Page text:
The sound of a rattlesnake is unmistakable once you’ve heard it once. But this sound wasn’t on my mind when I almost stepped on one a few weekends ago. I was in the Santa Rita mountains of southern Arizona. The highest peak, Mt. Wrightson, looms 7000 feet above the Tucson basin.
In late March, mountaintops like these are in the final clutches of winter. Snow patches and ice survive on north-facing slopes, trees have yet to leaf out, and perennial forbs are just beginning to push through the topsoil. It is a quiet and cold landscape – not the place one would expect to see a snake.
Yet that snake did appear, at 8800′ elevation on a day that couldn’t have been much warmer than 60°F. Despite its kind and persistent rattling I put a footstep just a few inches away from its body before recognizing that sinuous movement and particular shaking sound.
I was curious about why a snake like this would be out on such a cold day so early in the season, and asked a few herpetologists who know more than me about the subject. Two ideas came up.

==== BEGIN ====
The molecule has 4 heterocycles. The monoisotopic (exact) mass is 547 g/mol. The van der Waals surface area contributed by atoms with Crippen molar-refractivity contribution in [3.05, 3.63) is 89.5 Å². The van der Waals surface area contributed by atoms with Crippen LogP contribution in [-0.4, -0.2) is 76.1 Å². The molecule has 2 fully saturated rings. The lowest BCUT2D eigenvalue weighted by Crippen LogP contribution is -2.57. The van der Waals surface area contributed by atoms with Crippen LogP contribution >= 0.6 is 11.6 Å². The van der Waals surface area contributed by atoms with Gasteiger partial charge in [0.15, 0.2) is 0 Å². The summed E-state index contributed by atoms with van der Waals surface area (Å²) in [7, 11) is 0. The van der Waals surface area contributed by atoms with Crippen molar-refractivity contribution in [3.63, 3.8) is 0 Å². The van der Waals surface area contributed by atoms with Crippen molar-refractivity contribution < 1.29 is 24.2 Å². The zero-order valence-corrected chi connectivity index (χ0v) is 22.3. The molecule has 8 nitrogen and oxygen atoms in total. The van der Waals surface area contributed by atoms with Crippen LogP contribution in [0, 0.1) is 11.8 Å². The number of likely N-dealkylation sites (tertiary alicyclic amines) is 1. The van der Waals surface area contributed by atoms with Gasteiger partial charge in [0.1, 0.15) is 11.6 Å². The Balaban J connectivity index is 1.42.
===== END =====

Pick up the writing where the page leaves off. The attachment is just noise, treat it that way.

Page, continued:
First, drought might have pushed this snake out of its hibernation. Limited moisture in the environment can mean slow dehydration – so better to chance a cold and prey-poor environment than face a sure death from lack of water. Second, microclimate variation means that a chilly air temperature might translate to a reasonably warm temperature immediately above rocks exposed to the sun in just the right way. This snake might have been taking advantage of warmer conditions immediately near its home. I like imagining all the fine-scale variation in an environment that we humans have difficulty perceiving.
Ultimately I don’t know what caused this snake and me to cross paths. I paused for a quick photograph, then left the snake to its business, whatever it may have been.